State Sen. April Weaver (R-Brierfield) seeks to prohibit Alabama inmates from participating in any program that trains dogs to recognize scents or track humans.
Weaver pre-filed Senate Bill 2 (SB2) after the shooting of two deputies in Bibb County.
In June 2022, Bibb County Deputies Brad Johnson and Chris Poole were shot in the line of duty by a recently released inmate and repeat felon, Austin Patrick Hall. Poole was discharged from the hospital soon after, but Johnson succumbed to his wounds the following day.
Hall had a long rap sheet, with multiple felony convictions and charges while in the Alabama Department of Corrections (ADOC) custody. He received a 10-year sentence in 2018. Despite escaping a work-release program in 2019, he was released two months before the fatal shooting.
According to Weaver, Hall worked in a program where he worked with dogs trained to track human scents.
"Tracking dogs were brought in to track [Johnson's] killer, but they were unable to find the scent," Weaver told 1819 News. "So, being in the middle of the situation, several law enforcement officers that I spoke to indicated that the suspect had been involved in assisting with K-9 training while he was in ADOC custody, which gave him knowledge of how to elude these very well-trained dogs during this manhunt."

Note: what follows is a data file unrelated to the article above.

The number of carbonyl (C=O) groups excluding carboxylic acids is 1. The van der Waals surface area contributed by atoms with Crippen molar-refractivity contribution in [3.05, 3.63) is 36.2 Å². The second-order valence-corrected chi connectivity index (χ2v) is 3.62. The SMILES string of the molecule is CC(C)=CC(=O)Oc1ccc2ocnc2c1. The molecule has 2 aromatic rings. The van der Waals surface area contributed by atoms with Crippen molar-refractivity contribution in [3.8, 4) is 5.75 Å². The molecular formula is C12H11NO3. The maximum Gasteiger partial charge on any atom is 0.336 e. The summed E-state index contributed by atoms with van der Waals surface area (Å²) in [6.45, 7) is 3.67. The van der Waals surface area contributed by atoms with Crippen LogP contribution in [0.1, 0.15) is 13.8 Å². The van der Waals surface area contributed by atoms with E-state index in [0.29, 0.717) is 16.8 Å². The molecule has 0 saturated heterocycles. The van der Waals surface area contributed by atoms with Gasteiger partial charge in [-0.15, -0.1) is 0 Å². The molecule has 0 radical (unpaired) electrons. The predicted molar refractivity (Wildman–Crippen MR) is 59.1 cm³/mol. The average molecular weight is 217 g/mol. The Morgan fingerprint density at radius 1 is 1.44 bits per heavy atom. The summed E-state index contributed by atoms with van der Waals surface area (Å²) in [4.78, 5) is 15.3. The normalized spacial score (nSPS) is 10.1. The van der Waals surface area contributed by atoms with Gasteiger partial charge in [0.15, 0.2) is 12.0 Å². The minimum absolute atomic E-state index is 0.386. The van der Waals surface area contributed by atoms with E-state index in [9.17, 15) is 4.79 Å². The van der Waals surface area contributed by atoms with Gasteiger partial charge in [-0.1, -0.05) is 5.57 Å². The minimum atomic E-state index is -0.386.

SB2 would flatly prohibit any inmate within the Alabama Department of Corrections (ADOC) from participating in any programs that involve training dogs to recognize scents or track humans
"Situations like this, where a suspect has escaped and then has knowledge of how to elude tracking dogs, present a danger for our law enforcement officers and the public at large. It's a practice that needs to be stopped," Weaver concluded. "Common sense tells us that inmates will use every advantage they're given. Any prisoner that has the potential for escaping should not be given access to dogs that are trained to track them when they do."
Weaver was quick to introduce bills in relation to the shooting. Johnson and Poole are long-time family friends, so his death struck a deep chord for her and her family.
She also introduced SB1 to prohibit inmates like hall, with lengthy violations while incarcerated, from receiving time removed from their sentence for "good time."
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